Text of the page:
Don't waste your time on the Internet!

You have to teach the difference between the present perfect and the present perfect progressive.

Which of the following would you turn to, in what approximate order?

  • A good grammar reference book
  • Google
  • Your "Favourites" (aka "Bookmarks")
  • A second grammar reference book
  • CeltaStars (our email support group)
  • The notes in your Teacher's Book
  • A second search engine (eg. Yahoo or MSN…)
  • A colleague or tutor
  • Something that might be in your mailbox
  • A directory or portal
  • A news aggregator (which uses RSS)
  • Something else…

In the hand-out for the session, I provided further notes on the above, and in the "comments" (see below), I've suggested my own answer.

Is technology going to lead to more, better learning?

Before you begin to use technology — either on your own (for your classes) or with your classes — I think there are at least two key things you should ask yourselves:

  1. How much time is it going to take — before, during and after class?
  2. Is that going to be time well spent — ie will it lead to more, better learning than would have been possible without technology?

Will using technology lead to better learning? "It depends," you are probably thinking. But it depends on what?

Is a particular website suitable for use?

Suggested criteria for whether or not you want to use a website with students Do you actually want to take your learners to a site that you have found?

Considerations include:

1. Is it going to be of interest to your learners?

2. Is the content suitable? Is there any possibility that it might break taboos?

3. Is the language of a suitable level of difficulty? (And is it actually correct English?)

4. Is it time-saving or time-consuming?

5. What interaction is it – and the tasks you set – going to produce? Is it going to get people to talk to each other?

6. How much English is the task you are setting going to produce?

7. What useful language are they going to learn from it?

8. How are you going to organise the task you set – with students working individually, in pairs, in groups…?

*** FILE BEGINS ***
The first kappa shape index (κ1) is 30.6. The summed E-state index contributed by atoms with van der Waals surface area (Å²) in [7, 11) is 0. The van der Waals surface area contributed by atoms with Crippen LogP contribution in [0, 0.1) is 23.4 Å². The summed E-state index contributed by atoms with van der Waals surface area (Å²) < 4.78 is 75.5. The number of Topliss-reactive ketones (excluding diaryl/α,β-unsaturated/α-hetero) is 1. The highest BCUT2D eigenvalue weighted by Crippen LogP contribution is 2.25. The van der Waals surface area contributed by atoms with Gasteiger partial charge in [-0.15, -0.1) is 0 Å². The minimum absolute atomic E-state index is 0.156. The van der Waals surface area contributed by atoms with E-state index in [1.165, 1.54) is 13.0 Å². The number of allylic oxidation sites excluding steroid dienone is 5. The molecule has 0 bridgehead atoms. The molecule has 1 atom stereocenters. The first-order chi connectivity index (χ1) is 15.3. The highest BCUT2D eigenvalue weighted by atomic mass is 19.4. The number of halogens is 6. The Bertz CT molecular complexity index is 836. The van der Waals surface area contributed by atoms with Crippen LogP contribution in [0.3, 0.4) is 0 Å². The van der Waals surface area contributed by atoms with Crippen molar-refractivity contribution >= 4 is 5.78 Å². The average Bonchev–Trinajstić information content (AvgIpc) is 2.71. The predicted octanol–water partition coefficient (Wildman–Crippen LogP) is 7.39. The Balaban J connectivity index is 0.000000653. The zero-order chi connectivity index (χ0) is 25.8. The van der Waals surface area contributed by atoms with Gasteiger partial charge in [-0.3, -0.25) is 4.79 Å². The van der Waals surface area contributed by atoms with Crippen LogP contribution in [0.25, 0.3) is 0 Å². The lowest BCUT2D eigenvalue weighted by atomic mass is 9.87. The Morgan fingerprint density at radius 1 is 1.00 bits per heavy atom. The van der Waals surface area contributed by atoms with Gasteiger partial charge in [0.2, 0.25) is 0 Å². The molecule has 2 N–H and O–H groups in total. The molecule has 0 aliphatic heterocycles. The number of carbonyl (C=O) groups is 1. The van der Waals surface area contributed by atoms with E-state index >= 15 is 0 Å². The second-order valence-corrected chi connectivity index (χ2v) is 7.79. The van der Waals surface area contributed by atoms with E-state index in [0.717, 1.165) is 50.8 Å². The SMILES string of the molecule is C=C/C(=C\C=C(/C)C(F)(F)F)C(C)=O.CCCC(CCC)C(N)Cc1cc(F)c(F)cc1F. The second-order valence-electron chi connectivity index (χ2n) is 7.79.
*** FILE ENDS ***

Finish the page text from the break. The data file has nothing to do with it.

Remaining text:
9. Could you do exactly the same without making any use of the Internet?

10. Could you do the same more easily without the Internet?

11. Is it attractive to look at?

12. Is it easy (intuitive) to navigate?

13. Is the URL (address) you have for the page current (when was the last time you checked it)?

14. Do all the links work?

15. When was the page last updated?

16. What is your "Plan B" if something goes wrong and you can't access the page – or the Internet at all?

Can you think of any others? Add them, via the "Comment this post" link below.

Classroom management in the computer room

You are about to take your class to a computer lab….

Apart from taking with you a good lesson plan, plus your "Plan B" in case it turns out that there's no Internet access at all, or that the site you were going to use doesn't seem to be there any more, there are a number of classroom management issues that you might consider.

How would you answer the following questions:

  1. You get to the room first (before your students) and turn all the chairs round to face away from the PC screens — why?
  2. Which is best, and why: 1 student per PC; 2 students to a PC; 3 students to a PC; or more than 3?
  3. Your students are busily engaged on doing their "task" — and you want their attention. How do you obtain it (not easy, when you're competing with the Web!)
  4. What percentage of the lesson do you think your learners should spend looking at their computer screens?
  5. What other classroom management issues do you think might arise?

Finding texts for use in class

Where can you find texts to use in class? The following are places that I look…

  • The BBC, where you will find texts on virtually anything under the sun…
  • Among other things, you have an "on this day" section, with historical events of the past for every day of the year
  • A good newspaper site, like The Guardian, particularly if you want something topical (but do you need to edit the text to bring down the level of vocabulary difficulty?)
  • The Guardian also has a "Historic events as The Guardian saw them" section, where you will also find links to similar "Today is…" sites
  • The wacky news items to be found on eg. Yahoo (look for the "Oddly enough" section) make fun texts
  • Ananova has a similar section (look for the "Quirkies" section). The bizarre crime stories make good texts for class…
  • On Netscape you will find any number of "pop culture" items (some of it, note, perhaps a little risqué for use in class)
  • Songs are also "texts", don't forget… AllMusic is an excellent site, but type the name of just about any song, together with the word "lyrics" into any search engine, and you'll find it

Don't forget that you can change the default start page on your browser, so that it opens on a page like one of these. "Don't search, have things come to you," I always say — and, if you look for them out of the corner of your eye when you log on, that's one way in which you can do just that.